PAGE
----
Pennington apologizes for Johnston slaying, says hurt lingers

For the people gathered at Lindsay Street Baptist Church for a town hall meeting marking the third anniversary of the killing of Kathryn Johnston, nothing much has changed in their neighborhood.

Widely known simply as English Avenue, the area is still wracked with drugs, violence and crime. Abandoned homes, some brand new but unsellable, still dot the neighborhood. Ivory Young, the city council representative in the area, said that only 13 percent of the property in the area is owner occupied. The rest is being rented or has been boarded up by an absentee landlord.

But for the people who attended the meeting, primarily to listen to mayoral candidates Mary Norwood and Kasim Reed, those who still love the area  left with one thing -- a sense of remorse from the police department over Johnston’s death.

“I take full responsibility for what happened. What happened to Mrs. Johnston was tragic,” said Atlanta Police Chief Richard Pennington. “I don’t think anybody ever apologized to the Johnston family. But I’d like to take this moment to personally apologize. You can’t have an ongoing healing process until someone steps up and say they were wrong.”

It was three years ago this week that the 92-year-old Johnston exposed problems so deep inside certain parts of the APD that she nearly brought the department down. On the evening of Nov. 21, 2006, several members of the APD drug unit stormed into Johnston’s home and pumped two shots into her chest, killing her.

Members of the unit had obtained an illegal, no-knock search warrant, which allowed the officers to break down her door. The officers planted marijuana in the house after killing Johnston, who had fired a shot in self-defense as they were breaking down her door.

Three officers were later convicted of crimes and are currently serving prison time.

“We went through some difficult times and no one felt it more than I did,” Pennington said. “The officers broke the law. I was appalled and hurt. I don’t think this hurt will ever go away.”

More than a month before Christmas, Johnston’s former Neal Street home is the only one in the neighborhood with holiday lights. A man uses as old fashioned manual lawn mower to keep the grounds nice. Lights ring the railings and windows. A large table holds dozens of stuffed animals and flowers.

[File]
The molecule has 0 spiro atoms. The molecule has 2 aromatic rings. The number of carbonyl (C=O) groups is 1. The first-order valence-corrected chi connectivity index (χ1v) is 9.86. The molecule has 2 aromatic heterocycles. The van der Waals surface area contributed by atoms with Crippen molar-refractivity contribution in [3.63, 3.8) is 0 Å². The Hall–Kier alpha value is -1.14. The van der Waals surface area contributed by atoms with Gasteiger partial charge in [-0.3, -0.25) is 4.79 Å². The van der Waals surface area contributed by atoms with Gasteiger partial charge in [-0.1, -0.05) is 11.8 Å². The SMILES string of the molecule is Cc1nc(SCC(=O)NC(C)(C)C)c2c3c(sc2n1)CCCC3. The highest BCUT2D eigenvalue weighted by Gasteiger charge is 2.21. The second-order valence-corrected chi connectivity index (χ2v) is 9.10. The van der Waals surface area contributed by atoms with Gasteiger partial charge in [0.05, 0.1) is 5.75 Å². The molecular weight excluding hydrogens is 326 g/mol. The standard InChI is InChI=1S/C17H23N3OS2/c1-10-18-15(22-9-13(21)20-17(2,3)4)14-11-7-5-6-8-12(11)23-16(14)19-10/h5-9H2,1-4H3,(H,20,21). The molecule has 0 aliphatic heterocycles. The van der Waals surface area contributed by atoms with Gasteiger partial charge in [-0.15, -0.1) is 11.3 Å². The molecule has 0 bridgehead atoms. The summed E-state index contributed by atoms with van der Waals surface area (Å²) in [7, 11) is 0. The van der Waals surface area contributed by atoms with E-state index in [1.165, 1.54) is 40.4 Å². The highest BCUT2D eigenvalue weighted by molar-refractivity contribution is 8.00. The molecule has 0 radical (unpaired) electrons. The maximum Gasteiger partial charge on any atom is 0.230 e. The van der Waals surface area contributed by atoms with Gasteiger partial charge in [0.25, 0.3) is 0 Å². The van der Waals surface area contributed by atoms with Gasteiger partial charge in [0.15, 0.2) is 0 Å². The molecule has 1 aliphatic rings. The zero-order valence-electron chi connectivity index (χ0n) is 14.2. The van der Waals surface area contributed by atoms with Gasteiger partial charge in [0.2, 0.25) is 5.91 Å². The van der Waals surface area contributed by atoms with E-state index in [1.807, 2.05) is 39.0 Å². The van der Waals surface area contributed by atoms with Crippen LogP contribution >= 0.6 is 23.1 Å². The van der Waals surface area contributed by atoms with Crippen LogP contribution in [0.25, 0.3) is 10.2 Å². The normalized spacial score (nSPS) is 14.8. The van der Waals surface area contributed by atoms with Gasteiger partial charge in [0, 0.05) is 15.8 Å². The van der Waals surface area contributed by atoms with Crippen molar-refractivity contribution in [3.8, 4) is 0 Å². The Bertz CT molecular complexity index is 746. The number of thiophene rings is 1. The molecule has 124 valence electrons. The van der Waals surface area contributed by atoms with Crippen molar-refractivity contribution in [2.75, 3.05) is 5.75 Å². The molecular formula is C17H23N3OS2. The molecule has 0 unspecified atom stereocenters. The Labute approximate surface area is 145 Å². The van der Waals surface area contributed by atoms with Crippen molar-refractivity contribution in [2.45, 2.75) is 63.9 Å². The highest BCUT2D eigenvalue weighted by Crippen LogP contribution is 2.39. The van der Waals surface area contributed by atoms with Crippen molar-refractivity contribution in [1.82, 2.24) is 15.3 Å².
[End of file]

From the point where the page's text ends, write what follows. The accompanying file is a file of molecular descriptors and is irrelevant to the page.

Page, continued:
A painting of Johnston, looking at a flat-screen image of President Obama, graces the home’s front window. It is called, “Looking Back for Justice.”

“Nothing has changed around here. Burglaries still occur. I still hear gunshots,” said Janssen Robinson, who lives next door to Johnston’s home and is the artist of the painting. “The element is still here.”

Robinson locked his home and made his way to the church to here what the candidates had to say.

“I would rather see action, more than hear more words,” he said. “It is easy to say things. But it is action that we need around here.”

Both Norwood and Reed used the opportunity to lay out their plans for fighting crime. Both will aggressively seek a new chief to replace Pennington, who is retiring. Reed’s plan to open up all of the city’s recreation centers could be ideal in an area like English Avenue. Norwood’s plan to clean up neighborhoods and find slum lords was also tailored to the neighborhood. Both were well-received.

Norwood, who attended several community meetings after Johnston’s death, as well as her funeral, said little has changed since the murder.

“One of the reasons I am running for mayor is because I have not seen the improvements I wanted to see both in safety and in taking care of our community,” Norwood said. “Get rid of abandoned housing and get people back in them. Get the trash picked up. This community has mortgage fraud and abandoned homes. Who owns them? If we don’t know who they are, then why are their ... buildings here?”

Ask for a ranking, Reed said the city was at an “eight” in the severity of crime, part of which he blamed on the economy. Throughout the campaign, Reed has said he wants to hire 750 additional police officers and get kids off the streets.

“The population has grown 100,000 citizens and our police force has grown by 300 officers. We don’t have a big enough police force,” said Reed, adding that the lack of recreation centers contributes to a rise in property crimes. “We have 50,000 kids with nothing to do. I want to change that.”

Pennington agreed that more police officers are needed. He said when he came to the city in 2002, he had 1,400 officers and needed at least 2,000. He said the highest number he reached was 1,800 and the most officers he hired in a year was 250. But the department still loses 150 officers a year to retirement and resignations.

“They leave because of pay and benefits. We haven’t had a pay increment in 10 years," he said.  “Atlanta has a great police department. We just don’t have enough police. I hope the candidates get the officers we need. I hope one day I will be able to see it – from afar.”

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